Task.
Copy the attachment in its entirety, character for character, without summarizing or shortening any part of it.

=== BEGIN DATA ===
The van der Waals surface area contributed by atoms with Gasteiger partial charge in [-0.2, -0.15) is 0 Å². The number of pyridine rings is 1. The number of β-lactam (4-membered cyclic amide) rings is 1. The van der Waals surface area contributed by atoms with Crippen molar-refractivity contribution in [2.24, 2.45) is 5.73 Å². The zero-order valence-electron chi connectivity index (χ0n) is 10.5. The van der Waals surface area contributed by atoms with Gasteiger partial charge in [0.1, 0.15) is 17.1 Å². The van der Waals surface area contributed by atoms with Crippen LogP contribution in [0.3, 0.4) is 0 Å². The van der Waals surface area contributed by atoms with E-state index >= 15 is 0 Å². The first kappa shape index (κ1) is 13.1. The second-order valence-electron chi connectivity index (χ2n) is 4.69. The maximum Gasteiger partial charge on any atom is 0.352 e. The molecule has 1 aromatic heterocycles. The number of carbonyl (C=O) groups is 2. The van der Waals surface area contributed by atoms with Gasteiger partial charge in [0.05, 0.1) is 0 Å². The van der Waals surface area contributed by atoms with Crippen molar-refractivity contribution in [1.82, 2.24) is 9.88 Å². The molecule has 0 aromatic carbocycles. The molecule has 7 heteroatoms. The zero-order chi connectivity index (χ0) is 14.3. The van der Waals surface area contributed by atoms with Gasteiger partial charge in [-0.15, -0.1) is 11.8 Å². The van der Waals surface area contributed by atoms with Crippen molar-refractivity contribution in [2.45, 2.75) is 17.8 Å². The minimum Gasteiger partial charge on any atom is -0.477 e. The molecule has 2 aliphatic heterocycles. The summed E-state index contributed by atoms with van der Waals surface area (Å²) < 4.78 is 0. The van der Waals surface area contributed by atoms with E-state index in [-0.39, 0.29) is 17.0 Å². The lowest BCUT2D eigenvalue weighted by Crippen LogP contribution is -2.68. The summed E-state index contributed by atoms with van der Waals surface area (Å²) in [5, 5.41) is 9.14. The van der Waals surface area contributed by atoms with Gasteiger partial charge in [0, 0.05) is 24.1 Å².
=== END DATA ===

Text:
The van der Waals surface area contributed by atoms with Gasteiger partial charge in [-0.2, -0.15) is 0 Å². The number of pyridine rings is 1. The number of β-lactam (4-membered cyclic amide) rings is 1. The van der Waals surface area contributed by atoms with Crippen molar-refractivity contribution in [2.24, 2.45) is 5.73 Å². The zero-order valence-electron chi connectivity index (χ0n) is 10.5. The van der Waals surface area contributed by atoms with Gasteiger partial charge in [0.1, 0.15) is 17.1 Å². The van der Waals surface area contributed by atoms with Crippen LogP contribution in [0.3, 0.4) is 0 Å². The van der Waals surface area contributed by atoms with E-state index >= 15 is 0 Å². The first kappa shape index (κ1) is 13.1. The second-order valence-electron chi connectivity index (χ2n) is 4.69. The maximum Gasteiger partial charge on any atom is 0.352 e. The molecule has 1 aromatic heterocycles. The number of carbonyl (C=O) groups is 2. The van der Waals surface area contributed by atoms with Gasteiger partial charge in [0.05, 0.1) is 0 Å². The van der Waals surface area contributed by atoms with Crippen molar-refractivity contribution in [1.82, 2.24) is 9.88 Å². The molecule has 0 aromatic carbocycles. The molecule has 7 heteroatoms. The zero-order chi connectivity index (χ0) is 14.3. The van der Waals surface area contributed by atoms with Gasteiger partial charge in [-0.15, -0.1) is 11.8 Å². The van der Waals surface area contributed by atoms with Crippen molar-refractivity contribution in [2.45, 2.75) is 17.8 Å². The minimum Gasteiger partial charge on any atom is -0.477 e. The molecule has 2 aliphatic heterocycles. The summed E-state index contributed by atoms with van der Waals surface area (Å²) < 4.78 is 0. The van der Waals surface area contributed by atoms with E-state index in [-0.39, 0.29) is 17.0 Å². The lowest BCUT2D eigenvalue weighted by Crippen LogP contribution is -2.68. The summed E-state index contributed by atoms with van der Waals surface area (Å²) in [5, 5.41) is 9.14. The van der Waals surface area contributed by atoms with Gasteiger partial charge in [0, 0.05) is 24.1 Å².